Maria Brown Named Superintendent of Cordell Bank and Greater Farallones National Marine Sanctuaries
NOAA's Office of National Marine Sanctuaries announced the appointment of Maria Brown as superintendent of both Cordell Bank and Greater Farallones national marine sanctuaries. Maria has been superintendent of Greater Farallones sanctuary since 2004, and has assumed superintendent duties for Cordell Bank upon the retirement of former superintendent, Dan Howard.
Maria is a San Francisco Bay Area native who grew up exploring the coast and shares her love of the ocean with her husband and two boys. As superintendent, she oversees management of the sanctuaries with a focus on climate change mitigation and adaptation strategies in marine protected areas. She guides local restoration efforts of critical estuarine habitats, seabird colonies, coastal shorelines, and kelp forests. Maria is involved in response to oil spills and vessel groundings; engaging community scientists as well as local, state, and federal agency partners; and is collaborating with Channel Islands National Marine Sanctuary to reduce ship strikes to endangered and threatened whales.
Dan, a Fairfax resident, began his career with NOAA's Office of National Marine Sanctuaries in 1995; and was superintendent of Cordell Bank National Marine Sanctuary from 2002–2021. During his tenure as superintendent, Cordell Bank National Marine Sanctuary established long term monitoring programs, created educational exhibits and programs, engaged with communities through the Sanctuary Advisory Council, and worked with sanctuaries throughout the West Coast region to maximize resource protection efforts. Prior to working with the sanctuary system, Dan was a biologist with NOAA's National Marine Fisheries Service.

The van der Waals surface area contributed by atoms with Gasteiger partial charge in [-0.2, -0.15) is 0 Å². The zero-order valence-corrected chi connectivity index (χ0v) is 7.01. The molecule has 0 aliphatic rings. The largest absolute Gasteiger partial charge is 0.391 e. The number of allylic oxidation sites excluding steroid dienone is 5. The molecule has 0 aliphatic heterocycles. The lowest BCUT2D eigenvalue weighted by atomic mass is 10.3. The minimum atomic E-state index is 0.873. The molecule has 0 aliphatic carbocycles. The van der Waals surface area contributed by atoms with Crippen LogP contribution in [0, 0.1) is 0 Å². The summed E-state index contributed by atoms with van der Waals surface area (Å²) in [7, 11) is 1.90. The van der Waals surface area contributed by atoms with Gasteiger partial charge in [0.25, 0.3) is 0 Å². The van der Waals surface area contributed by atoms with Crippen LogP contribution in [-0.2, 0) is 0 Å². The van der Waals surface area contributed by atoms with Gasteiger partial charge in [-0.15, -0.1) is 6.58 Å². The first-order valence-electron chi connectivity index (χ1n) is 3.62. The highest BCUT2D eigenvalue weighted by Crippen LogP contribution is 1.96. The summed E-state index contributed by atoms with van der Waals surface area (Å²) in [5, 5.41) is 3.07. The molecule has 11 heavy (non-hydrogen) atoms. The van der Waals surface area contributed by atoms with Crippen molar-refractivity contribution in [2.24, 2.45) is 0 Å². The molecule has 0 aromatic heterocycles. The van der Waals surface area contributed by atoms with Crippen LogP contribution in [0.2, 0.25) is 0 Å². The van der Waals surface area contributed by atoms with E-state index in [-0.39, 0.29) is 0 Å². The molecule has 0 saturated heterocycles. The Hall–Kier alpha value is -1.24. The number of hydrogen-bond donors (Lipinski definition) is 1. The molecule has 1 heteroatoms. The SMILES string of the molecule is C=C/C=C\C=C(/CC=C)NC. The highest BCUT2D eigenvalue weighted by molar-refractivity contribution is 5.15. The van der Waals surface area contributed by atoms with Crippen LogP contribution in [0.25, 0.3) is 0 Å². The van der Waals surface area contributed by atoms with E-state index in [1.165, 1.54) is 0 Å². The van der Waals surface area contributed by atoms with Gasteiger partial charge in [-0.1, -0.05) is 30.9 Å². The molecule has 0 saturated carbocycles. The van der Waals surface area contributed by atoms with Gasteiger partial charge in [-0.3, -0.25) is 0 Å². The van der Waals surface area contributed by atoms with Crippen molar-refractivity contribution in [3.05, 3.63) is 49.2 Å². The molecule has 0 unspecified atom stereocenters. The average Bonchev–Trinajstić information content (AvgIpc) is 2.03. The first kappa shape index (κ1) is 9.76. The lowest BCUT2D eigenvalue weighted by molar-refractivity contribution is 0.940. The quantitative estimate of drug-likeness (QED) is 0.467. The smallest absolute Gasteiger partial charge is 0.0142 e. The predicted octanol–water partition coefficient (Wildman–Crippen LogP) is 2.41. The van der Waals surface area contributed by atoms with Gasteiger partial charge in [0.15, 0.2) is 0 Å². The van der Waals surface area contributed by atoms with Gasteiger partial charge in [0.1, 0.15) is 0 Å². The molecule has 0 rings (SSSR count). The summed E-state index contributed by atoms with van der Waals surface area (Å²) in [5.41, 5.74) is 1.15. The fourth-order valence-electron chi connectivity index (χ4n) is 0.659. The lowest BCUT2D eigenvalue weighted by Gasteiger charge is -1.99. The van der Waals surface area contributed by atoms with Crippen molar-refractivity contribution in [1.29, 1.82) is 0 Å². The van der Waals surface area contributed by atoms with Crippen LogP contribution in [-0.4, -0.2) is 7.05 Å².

Greater Farallones National Marine Sanctuary encompasses 3,295 square miles of marine waters off the northern and central California coast. It supports an abundance of life, including many threatened and endangered species. The offshore 1,286 square mile Cordell Bank National Marine Sanctuary protects soft seafloor habitat, a rocky bank, deep sea canyons, and diverse communities of wildlife.
Both are part of America's National Marine Sanctuary System, a network of underwater parks encompassing more than 620,000 square miles of marine and Great Lakes waters. The network includes a system of 15 national marine sanctuaries and Papahānaumokuākea and Rose Atoll marine national monuments. The National Marine Sanctuary System is celebrating their 50 year anniversary in 2022.